My father’s family (Scottish coal miners) were pacifist, my father deliberately spoiling his qualifying rifle target, but once war was declared he offered himself. He was refused because he was only 5’1″ but he offered. He always maintained that governments all made stupid choices from 1918 onwards and the League of Nations was never given the power it needed. He said that he disagreed with those choices, said what he could (although protest was harder in those days it seems to me) but when it came down to it he couldn’t let the fascists take over. There were a lot of criticisms I could have made and I’m aware that Grandpa might well have been making remarks about staying out of politics. I liked the suggestion that “useless old men” could have been used as tail gunners, although a death is a death. I remember it being said that getting women into parliaments would end war. That doesn’t seem to have worked.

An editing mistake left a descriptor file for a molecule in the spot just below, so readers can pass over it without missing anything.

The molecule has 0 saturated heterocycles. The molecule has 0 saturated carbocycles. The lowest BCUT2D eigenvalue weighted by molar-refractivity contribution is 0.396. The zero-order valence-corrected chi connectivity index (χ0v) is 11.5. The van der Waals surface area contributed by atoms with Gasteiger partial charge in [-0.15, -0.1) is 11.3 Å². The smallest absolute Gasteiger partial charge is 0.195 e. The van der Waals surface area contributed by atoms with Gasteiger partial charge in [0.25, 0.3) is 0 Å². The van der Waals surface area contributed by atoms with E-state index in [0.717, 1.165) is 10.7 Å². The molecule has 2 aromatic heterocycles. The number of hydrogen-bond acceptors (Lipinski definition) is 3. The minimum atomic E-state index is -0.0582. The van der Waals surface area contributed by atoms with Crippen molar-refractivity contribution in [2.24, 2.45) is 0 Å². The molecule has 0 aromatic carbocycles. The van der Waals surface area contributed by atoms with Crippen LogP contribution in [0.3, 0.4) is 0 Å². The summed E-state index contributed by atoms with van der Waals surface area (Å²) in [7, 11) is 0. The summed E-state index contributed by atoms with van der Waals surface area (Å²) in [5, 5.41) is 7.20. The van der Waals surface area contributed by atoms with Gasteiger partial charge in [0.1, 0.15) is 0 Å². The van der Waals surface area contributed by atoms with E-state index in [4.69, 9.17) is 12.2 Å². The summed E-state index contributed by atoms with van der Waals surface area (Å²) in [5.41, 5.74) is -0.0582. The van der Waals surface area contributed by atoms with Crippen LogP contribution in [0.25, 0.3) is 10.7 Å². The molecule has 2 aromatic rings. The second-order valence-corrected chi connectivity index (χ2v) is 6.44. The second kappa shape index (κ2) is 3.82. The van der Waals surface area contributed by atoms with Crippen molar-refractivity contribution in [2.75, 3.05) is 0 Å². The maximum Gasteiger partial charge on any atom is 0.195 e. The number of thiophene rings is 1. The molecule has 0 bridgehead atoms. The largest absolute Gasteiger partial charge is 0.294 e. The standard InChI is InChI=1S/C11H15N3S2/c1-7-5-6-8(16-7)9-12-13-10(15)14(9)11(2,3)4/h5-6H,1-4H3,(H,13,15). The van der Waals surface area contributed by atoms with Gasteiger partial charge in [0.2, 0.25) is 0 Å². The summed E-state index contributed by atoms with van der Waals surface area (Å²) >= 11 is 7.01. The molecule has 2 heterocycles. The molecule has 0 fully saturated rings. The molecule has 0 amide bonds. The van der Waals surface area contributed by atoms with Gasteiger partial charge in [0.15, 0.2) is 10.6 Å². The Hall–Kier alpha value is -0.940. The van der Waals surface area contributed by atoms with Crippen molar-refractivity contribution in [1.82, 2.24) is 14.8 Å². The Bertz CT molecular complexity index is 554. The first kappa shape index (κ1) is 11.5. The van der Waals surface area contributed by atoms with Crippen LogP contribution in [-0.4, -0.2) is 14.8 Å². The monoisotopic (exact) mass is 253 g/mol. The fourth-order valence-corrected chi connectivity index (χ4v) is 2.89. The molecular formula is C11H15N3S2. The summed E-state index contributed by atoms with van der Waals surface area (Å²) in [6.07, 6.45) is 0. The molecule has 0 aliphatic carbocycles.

It is all very complicated, it really is. There was a lot of “that was then and this is now” going on.

  15. eggsy says:

    Thanks, Helen. Wayne, as the soldiers can be considered victims of their government, I remember their (and by extension others) suffering. The money supports those who are left unsupported by their government. The money does not go to support a government’s actions.
    And political – Humpty Dumpty territory I’m afraid, the symbol means exactly what I want it to mean and no more. I do not wear it to speak to the living, if you see what I mean.
    I am also not brave enough to be a pacifist.

  16. snowy says:

    Wayne may be slightly incorrect, but for completely right reasons.

    The poppy isn’t political, but it has been politicised, [in the UK].

    The Royal British Legion is an independant charity that was formed from the merger of several Ex-Servicemens Organisations post WWI. The Poppy Appeal raises funds to support former members of the Armed Forces. [The RBL regularly picks fights with governments of all stripes.]

    The politicisation of ‘Poppy wearing’ started around about GW1, when newspapers and tedious politicians started using the wearing or not wearing of poppies as a weapon to attack their opponents as ‘warmongers’ on one hand or as ‘unpatriotic’ on the other. [Utterly disgraceful, the previous generation would never have stooped so low.]